Tuesday, December 23, 2008

Latest Learning Matters Column

I know a lot of people think that teachers are always on holiday, but I can assure you that by the time we get to mid December we are looking forward to break. This break allows not only time to relax with family, but also to reflect on the year that has gone and to begin preparation for the coming year.

What we really hate is when a new policy or programme is thrown at us in the last few days before we break for the summer. Such timing reduces the opportunity to have some input into quite important decisions.

I was horrified to hear on Thursday that legislation requiring regular testing of students against set standards at all year levels is being rushed through parliament and will most probably be law by the time you read this article.

I was aware that such a programme was National Party policy before the election and attempted to alert as many people within the education sector as possible. I accept that the National Party is now in government and has the right to introduce its policies. However, I would have expected that such a major policy would have been debated through the select committee process so that those of us in the education sector could have given some feedback.

The result is that schools, from primary to secondary, are having imposed on them a programme of regular testing against targets without any consultation with schools. I would have liked to know what research exists internationally which shows such a process has a positive impact on learning and achievement.

The United States introduced such a programme several years ago and was called “No Child Left Behind”. It is now more commonly known as “No Teacher Left Standing”! Most importantly, however, this programme has resulted in the United States languishing in 42nd place on the International PISA testing scale while New Zealand is in 3rd place.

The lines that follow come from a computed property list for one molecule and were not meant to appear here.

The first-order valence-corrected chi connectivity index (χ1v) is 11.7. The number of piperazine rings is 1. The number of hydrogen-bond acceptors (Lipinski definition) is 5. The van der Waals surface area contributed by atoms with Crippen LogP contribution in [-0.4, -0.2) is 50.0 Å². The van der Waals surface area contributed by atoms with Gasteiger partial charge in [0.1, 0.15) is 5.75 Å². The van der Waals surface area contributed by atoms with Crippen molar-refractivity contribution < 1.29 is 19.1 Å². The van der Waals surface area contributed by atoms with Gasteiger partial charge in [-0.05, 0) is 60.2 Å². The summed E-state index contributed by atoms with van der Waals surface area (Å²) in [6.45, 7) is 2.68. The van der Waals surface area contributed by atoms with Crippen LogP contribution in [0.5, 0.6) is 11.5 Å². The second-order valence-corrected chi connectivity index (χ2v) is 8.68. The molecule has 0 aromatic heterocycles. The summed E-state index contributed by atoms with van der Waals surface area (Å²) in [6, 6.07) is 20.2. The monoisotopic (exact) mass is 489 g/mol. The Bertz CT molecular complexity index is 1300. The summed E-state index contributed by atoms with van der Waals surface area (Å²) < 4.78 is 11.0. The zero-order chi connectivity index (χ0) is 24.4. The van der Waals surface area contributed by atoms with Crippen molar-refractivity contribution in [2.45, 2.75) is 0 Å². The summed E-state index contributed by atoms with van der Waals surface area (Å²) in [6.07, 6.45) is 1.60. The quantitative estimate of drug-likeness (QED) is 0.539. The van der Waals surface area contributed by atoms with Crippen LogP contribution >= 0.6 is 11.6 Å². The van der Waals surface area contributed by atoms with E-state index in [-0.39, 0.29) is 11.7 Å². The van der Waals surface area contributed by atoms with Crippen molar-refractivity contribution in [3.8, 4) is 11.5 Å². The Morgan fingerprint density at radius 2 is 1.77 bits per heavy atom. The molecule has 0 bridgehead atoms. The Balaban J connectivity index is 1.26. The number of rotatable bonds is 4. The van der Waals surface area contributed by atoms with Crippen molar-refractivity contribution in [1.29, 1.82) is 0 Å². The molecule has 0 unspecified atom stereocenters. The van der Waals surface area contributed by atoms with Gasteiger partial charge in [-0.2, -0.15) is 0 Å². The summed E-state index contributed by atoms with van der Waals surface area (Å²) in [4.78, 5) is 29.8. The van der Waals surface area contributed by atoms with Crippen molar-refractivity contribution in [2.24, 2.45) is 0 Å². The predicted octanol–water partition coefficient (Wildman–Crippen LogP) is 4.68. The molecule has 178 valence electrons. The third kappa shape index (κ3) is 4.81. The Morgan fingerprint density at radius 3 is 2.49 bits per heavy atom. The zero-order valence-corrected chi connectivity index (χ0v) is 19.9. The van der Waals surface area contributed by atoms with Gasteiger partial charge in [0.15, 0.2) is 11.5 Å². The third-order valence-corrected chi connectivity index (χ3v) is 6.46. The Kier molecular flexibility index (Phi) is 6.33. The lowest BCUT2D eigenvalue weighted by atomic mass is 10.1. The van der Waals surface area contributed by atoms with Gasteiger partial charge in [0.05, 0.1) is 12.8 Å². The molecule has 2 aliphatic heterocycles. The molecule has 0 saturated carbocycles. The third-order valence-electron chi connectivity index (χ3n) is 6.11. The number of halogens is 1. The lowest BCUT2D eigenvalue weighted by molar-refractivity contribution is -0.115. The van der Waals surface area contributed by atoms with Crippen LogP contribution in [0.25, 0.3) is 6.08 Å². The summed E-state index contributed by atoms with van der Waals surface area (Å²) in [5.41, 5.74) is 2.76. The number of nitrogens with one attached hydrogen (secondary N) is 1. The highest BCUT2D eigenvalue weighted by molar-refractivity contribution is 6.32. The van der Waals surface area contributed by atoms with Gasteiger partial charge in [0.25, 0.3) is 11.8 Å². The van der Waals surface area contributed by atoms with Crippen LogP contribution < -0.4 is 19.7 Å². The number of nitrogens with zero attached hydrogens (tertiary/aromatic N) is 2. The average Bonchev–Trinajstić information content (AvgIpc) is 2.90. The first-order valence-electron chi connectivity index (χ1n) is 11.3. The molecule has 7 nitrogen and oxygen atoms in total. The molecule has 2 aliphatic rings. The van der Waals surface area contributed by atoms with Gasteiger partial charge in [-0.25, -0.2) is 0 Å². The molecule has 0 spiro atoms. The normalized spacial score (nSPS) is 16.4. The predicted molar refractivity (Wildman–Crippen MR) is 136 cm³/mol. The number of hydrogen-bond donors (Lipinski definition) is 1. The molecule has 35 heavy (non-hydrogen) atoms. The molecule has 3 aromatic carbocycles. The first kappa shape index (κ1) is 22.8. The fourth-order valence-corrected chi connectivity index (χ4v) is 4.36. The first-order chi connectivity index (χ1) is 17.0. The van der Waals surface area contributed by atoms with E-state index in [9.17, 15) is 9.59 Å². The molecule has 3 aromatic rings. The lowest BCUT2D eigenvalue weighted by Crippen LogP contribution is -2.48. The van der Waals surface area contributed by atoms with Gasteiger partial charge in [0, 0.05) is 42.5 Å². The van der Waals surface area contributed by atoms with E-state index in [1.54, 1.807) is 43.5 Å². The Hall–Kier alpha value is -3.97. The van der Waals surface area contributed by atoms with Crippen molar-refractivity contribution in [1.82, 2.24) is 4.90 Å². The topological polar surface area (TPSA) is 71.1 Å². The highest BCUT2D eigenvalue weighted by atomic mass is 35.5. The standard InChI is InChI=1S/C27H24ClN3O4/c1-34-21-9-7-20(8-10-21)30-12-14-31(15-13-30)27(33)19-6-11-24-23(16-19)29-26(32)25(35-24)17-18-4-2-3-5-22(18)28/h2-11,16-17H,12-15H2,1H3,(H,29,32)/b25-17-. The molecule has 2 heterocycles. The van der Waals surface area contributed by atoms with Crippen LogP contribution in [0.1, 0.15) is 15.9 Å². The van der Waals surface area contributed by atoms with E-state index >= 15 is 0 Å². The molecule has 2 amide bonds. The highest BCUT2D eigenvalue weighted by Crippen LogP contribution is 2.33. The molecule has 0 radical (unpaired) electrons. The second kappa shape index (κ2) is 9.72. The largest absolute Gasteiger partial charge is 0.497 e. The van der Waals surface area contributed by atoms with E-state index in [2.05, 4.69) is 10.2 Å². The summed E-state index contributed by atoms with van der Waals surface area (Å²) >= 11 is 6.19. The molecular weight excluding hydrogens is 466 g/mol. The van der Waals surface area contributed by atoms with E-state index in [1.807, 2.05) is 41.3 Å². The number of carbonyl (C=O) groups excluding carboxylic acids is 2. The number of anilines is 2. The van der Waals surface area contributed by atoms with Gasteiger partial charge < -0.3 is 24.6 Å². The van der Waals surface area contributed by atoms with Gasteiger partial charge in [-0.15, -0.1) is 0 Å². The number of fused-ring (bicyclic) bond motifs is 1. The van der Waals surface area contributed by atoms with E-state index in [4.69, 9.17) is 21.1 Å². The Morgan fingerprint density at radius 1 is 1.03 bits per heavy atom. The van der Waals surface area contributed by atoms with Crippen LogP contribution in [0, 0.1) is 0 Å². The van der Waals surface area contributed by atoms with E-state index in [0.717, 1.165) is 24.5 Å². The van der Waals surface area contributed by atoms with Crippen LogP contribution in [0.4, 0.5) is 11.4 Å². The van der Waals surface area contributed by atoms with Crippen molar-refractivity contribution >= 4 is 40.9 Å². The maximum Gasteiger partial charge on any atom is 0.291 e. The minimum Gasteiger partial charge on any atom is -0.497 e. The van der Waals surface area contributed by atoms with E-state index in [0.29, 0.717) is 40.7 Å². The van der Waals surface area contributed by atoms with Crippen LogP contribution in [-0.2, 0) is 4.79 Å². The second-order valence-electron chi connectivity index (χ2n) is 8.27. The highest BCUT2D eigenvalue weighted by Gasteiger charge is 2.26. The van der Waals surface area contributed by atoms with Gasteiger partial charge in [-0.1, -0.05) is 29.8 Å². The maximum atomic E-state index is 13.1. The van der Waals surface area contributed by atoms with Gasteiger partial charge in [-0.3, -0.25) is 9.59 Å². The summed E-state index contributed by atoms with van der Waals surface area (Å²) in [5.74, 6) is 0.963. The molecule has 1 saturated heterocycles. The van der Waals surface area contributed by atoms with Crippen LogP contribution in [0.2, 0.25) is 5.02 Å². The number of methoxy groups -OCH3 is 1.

If it is such a worthwhile programme and has value for teachers and students, I wonder why time wasn’t taken to explain this to principals and teachers. Rushing it through the week before Xmas, without consultation, only serves to raise suspicion that the proposal would not stand up to rigorous and vigorous debate. I fail to understand why we could not have been involved in such a debate in the early part of 2009.

During my sabbatical I saw first hand the consequence of such a programme. I saw principals as administrators rather than as educational leaders, I saw teachers who concentrated on teaching to the tests and being stressed by the uncertainty of the results, and I heard stories of students being turned off the joy of learning as most of the year was spent preparing for tests. This is not the educational environment we want for our country.

Hearing this news has certainly put a dampener on my festive season. You can, however, be assured that the leaders of schools in your district are determined to protect the elements of our education system which are envied by the rest of the world.

To all of you who either work in the education community or who support it by getting your kids to school in the right frame of mind for learning I wish an enjoyable summer where you will get the chance to spend quality time with your whanau. I look forward to your continued strong involvement in 2009. And remember: learning matters.

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